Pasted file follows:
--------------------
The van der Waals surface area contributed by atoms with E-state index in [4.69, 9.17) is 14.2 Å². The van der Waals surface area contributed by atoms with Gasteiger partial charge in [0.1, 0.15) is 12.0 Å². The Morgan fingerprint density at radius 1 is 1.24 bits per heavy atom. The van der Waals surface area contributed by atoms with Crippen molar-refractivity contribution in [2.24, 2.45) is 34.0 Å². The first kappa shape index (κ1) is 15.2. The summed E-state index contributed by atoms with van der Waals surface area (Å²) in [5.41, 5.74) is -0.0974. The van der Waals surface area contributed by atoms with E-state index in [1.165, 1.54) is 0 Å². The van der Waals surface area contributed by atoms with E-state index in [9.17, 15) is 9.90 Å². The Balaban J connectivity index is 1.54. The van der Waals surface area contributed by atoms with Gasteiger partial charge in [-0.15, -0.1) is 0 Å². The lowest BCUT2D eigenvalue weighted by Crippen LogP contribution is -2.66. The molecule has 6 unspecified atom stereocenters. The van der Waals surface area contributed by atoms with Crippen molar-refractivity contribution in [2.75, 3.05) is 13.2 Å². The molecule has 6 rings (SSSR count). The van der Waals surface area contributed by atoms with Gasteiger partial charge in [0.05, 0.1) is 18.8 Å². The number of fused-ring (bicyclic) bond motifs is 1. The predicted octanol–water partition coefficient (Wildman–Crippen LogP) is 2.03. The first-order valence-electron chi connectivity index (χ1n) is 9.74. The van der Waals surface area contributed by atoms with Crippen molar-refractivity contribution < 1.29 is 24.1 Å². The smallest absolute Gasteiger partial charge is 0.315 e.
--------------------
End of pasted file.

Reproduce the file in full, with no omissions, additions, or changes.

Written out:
The van der Waals surface area contributed by atoms with E-state index in [4.69, 9.17) is 14.2 Å². The van der Waals surface area contributed by atoms with Gasteiger partial charge in [0.1, 0.15) is 12.0 Å². The Morgan fingerprint density at radius 1 is 1.24 bits per heavy atom. The van der Waals surface area contributed by atoms with Crippen molar-refractivity contribution in [2.24, 2.45) is 34.0 Å². The first kappa shape index (κ1) is 15.2. The summed E-state index contributed by atoms with van der Waals surface area (Å²) in [5.41, 5.74) is -0.0974. The van der Waals surface area contributed by atoms with E-state index in [1.165, 1.54) is 0 Å². The van der Waals surface area contributed by atoms with E-state index in [9.17, 15) is 9.90 Å². The Balaban J connectivity index is 1.54. The van der Waals surface area contributed by atoms with Gasteiger partial charge in [-0.15, -0.1) is 0 Å². The lowest BCUT2D eigenvalue weighted by Crippen LogP contribution is -2.66. The molecule has 6 unspecified atom stereocenters. The van der Waals surface area contributed by atoms with Crippen molar-refractivity contribution in [2.75, 3.05) is 13.2 Å². The molecule has 6 rings (SSSR count). The van der Waals surface area contributed by atoms with Gasteiger partial charge in [0.05, 0.1) is 18.8 Å². The number of fused-ring (bicyclic) bond motifs is 1. The predicted octanol–water partition coefficient (Wildman–Crippen LogP) is 2.03. The first-order valence-electron chi connectivity index (χ1n) is 9.74. The van der Waals surface area contributed by atoms with Crippen molar-refractivity contribution < 1.29 is 24.1 Å². The smallest absolute Gasteiger partial charge is 0.315 e.